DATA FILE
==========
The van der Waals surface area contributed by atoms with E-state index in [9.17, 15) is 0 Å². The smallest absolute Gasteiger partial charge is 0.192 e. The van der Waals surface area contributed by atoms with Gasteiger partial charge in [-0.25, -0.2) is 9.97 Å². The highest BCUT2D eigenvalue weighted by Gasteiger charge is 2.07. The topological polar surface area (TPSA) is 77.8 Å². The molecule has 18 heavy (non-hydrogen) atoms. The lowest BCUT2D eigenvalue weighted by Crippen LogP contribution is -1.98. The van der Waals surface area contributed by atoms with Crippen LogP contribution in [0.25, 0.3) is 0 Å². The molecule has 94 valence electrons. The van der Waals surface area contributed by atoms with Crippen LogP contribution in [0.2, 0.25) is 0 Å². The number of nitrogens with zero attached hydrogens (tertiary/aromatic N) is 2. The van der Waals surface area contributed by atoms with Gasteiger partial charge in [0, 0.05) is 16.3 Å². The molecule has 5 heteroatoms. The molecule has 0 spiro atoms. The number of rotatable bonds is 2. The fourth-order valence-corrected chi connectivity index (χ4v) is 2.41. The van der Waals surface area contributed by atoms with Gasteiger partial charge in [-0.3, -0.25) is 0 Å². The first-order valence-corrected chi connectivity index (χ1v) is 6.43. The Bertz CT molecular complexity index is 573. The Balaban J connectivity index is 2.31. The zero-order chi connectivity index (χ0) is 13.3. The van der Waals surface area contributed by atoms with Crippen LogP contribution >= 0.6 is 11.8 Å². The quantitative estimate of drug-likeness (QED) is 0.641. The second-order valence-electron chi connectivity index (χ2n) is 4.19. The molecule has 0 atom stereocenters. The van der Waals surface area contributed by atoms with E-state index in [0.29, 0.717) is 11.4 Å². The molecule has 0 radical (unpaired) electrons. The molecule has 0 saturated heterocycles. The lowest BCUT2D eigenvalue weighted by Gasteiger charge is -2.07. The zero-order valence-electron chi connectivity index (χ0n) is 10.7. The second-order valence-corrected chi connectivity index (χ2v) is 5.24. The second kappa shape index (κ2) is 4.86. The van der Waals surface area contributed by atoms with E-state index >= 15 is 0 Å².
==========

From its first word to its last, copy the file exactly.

The van der Waals surface area contributed by atoms with E-state index in [9.17, 15) is 0 Å². The smallest absolute Gasteiger partial charge is 0.192 e. The van der Waals surface area contributed by atoms with Gasteiger partial charge in [-0.25, -0.2) is 9.97 Å². The highest BCUT2D eigenvalue weighted by Gasteiger charge is 2.07. The topological polar surface area (TPSA) is 77.8 Å². The molecule has 18 heavy (non-hydrogen) atoms. The lowest BCUT2D eigenvalue weighted by Crippen LogP contribution is -1.98. The van der Waals surface area contributed by atoms with Crippen LogP contribution in [0.25, 0.3) is 0 Å². The molecule has 94 valence electrons. The van der Waals surface area contributed by atoms with Crippen LogP contribution in [0.2, 0.25) is 0 Å². The number of nitrogens with zero attached hydrogens (tertiary/aromatic N) is 2. The van der Waals surface area contributed by atoms with Gasteiger partial charge in [0, 0.05) is 16.3 Å². The molecule has 5 heteroatoms. The molecule has 0 spiro atoms. The number of rotatable bonds is 2. The fourth-order valence-corrected chi connectivity index (χ4v) is 2.41. The van der Waals surface area contributed by atoms with Gasteiger partial charge in [-0.3, -0.25) is 0 Å². The first-order valence-corrected chi connectivity index (χ1v) is 6.43. The Bertz CT molecular complexity index is 573. The Balaban J connectivity index is 2.31. The zero-order chi connectivity index (χ0) is 13.3. The van der Waals surface area contributed by atoms with Crippen LogP contribution >= 0.6 is 11.8 Å². The quantitative estimate of drug-likeness (QED) is 0.641. The second-order valence-electron chi connectivity index (χ2n) is 4.19. The molecule has 0 atom stereocenters. The van der Waals surface area contributed by atoms with E-state index in [0.29, 0.717) is 11.4 Å². The molecule has 0 radical (unpaired) electrons. The molecule has 0 saturated heterocycles. The lowest BCUT2D eigenvalue weighted by Gasteiger charge is -2.07. The zero-order valence-electron chi connectivity index (χ0n) is 10.7. The second-order valence-corrected chi connectivity index (χ2v) is 5.24. The second kappa shape index (κ2) is 4.86. The van der Waals surface area contributed by atoms with E-state index >= 15 is 0 Å².